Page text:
Star trails, © Rachele Matteucci

Star trails, © Rachele Matteucci

Three 6 minute exposures combined in startrails.exeIf only I had the 5Dii instead of the 40D to shoot this. I honestly could not make out the waterfall or any other details with my eye. I’m impressed the 40D was able to do this with a manageable noise level.Exploring the night in Yosemite NP

2 Responses to “Star trails, © Rachele Matteucci”

  1. Lyn Olson

    I’m disappointed. Not being a hater…any one of these ten pictures could sit atop the shelf. And I’m very well aware of my own bias. That this image was not the winner disappoints me, though.  I can only speculate as to the reasons it is not, and they are as follows.

    1) I may have overlooked the information, but I do not remember seeing any requirement for selecting a photo other than ‘favourite’ (in which case all ten are worthy, as noted earlier).  I was unaware of any category, or degree of difficulty considerations, if they even existed.  
         While it can be technically challenging to compose a high quality star trail, the landscape images have an abundance of being in the ‘right damn place at the right damn time’ quality to them, not to mention a great deal of patience thrown in to boot, as certainly do the animal pictures.

    2)   In a sad truth for our race (the human race),
         a) more people on Earth know their astrological sign than know what the 8th planet in the Sol system is.  
         b) almost all newspapers on Earth have daily horoscope listings.  Unless some specific event is taking place, readers of most newspapers are lucky if they get one article a month regarding astronomy or cosmology.
         c) as noted by the late Carl Sagan near the beginning of chapter two of his novel “Contact”, ‘As technology developed and the cities were polluted, the nights became starless.  New generations grew to maturity wholly ignorant of the sky that had transfixed their ancestors and that had stimulated the modern age of science and technonlogy. Without even noticing, just as astronomy entered a golden age most people cut themselves off from the sky, a cosmic isolation that ended only with the dawn of space exploration.’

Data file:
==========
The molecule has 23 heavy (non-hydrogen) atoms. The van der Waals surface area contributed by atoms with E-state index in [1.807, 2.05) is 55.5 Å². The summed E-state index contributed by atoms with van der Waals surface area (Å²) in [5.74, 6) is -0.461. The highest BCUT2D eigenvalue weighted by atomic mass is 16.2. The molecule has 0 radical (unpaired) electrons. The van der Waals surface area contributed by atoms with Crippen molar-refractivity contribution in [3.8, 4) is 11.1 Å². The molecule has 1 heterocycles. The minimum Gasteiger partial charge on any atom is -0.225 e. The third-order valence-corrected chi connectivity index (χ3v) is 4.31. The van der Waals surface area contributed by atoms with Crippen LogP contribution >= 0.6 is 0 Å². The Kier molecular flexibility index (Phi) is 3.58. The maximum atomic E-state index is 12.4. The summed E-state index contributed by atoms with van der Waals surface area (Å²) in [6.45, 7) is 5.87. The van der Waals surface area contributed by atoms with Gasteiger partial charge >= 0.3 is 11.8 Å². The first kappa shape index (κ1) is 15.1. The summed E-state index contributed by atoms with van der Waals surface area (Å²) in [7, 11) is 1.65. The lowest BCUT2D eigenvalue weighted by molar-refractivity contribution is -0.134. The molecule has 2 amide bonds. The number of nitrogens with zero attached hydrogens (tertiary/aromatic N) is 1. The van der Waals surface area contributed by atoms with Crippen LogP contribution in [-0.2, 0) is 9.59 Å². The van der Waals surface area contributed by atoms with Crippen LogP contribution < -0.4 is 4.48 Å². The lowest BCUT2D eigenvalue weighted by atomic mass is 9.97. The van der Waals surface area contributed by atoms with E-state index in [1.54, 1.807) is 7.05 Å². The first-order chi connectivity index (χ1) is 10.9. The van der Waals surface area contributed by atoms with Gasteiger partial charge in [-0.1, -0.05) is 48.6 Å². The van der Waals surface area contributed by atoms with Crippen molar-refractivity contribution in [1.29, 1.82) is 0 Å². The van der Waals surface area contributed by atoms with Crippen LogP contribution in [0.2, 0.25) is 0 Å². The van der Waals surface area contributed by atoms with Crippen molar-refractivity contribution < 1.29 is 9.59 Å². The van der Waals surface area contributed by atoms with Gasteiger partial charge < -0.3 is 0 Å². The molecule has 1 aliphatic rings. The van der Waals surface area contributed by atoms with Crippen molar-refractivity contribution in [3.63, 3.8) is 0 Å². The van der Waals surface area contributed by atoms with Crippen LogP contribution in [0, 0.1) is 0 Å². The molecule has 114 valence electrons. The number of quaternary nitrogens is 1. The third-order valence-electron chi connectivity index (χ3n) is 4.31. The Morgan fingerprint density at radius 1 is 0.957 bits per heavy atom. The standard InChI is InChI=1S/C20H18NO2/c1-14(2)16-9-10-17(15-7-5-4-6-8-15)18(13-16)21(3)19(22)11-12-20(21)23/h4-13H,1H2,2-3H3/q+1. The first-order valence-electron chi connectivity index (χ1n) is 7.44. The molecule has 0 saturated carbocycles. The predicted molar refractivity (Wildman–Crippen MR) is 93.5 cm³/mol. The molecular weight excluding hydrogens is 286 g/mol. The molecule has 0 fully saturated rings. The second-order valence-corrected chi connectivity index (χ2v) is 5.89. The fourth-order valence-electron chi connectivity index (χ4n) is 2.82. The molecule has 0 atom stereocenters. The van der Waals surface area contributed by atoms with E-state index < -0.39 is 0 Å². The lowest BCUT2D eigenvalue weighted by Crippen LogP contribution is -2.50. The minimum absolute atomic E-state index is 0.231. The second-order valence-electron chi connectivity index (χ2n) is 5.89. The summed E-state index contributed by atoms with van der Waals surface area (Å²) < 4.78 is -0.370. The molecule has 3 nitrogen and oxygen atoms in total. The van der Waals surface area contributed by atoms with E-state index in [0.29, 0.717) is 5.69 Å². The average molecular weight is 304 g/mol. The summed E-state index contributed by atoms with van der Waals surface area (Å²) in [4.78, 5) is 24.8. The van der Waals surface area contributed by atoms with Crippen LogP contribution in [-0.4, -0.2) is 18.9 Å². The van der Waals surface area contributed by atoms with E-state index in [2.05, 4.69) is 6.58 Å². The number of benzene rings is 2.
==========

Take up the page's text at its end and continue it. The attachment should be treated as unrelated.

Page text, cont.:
We live in the generation that is the product of that ‘cosmic isolation’.

    Again, I am not taking anything away from the other entries.  This image, though, is (in my opinion) all-encompassing in revealing the boundless, almost unbelievable rugged beauty and nature of our Earth and a small fraction of where our world resides, a place we call the Universe.

    It depicts the one compound that not only is the reason we are here (water), but one that we could not remain here without.

    And in a remarkable stroke of clever dualism, the photo shows the one and only place in our Universe where water exists in liquid form (that we currently know of at least).

    This is an exquisite photograph.

    Well done.

  2. Karen Uyeno

    I would have to agree with Lyn about how it was a tough choice to pick the #1 photograph. At first, I picked this picture because it reminds me of Vincent Van Gogh’s, “The Starry Night.” Except this photograph is much more beautiful, in my opinion. Then, I changed my mind and voted for a wildlife picture and not a landscape picture because most adult animals are beautiful and their young are so cute. I also predicted that the wildlife pictures would come in first before the landscape ones, and prematurely decided to ‘jump on the bandwagon.’



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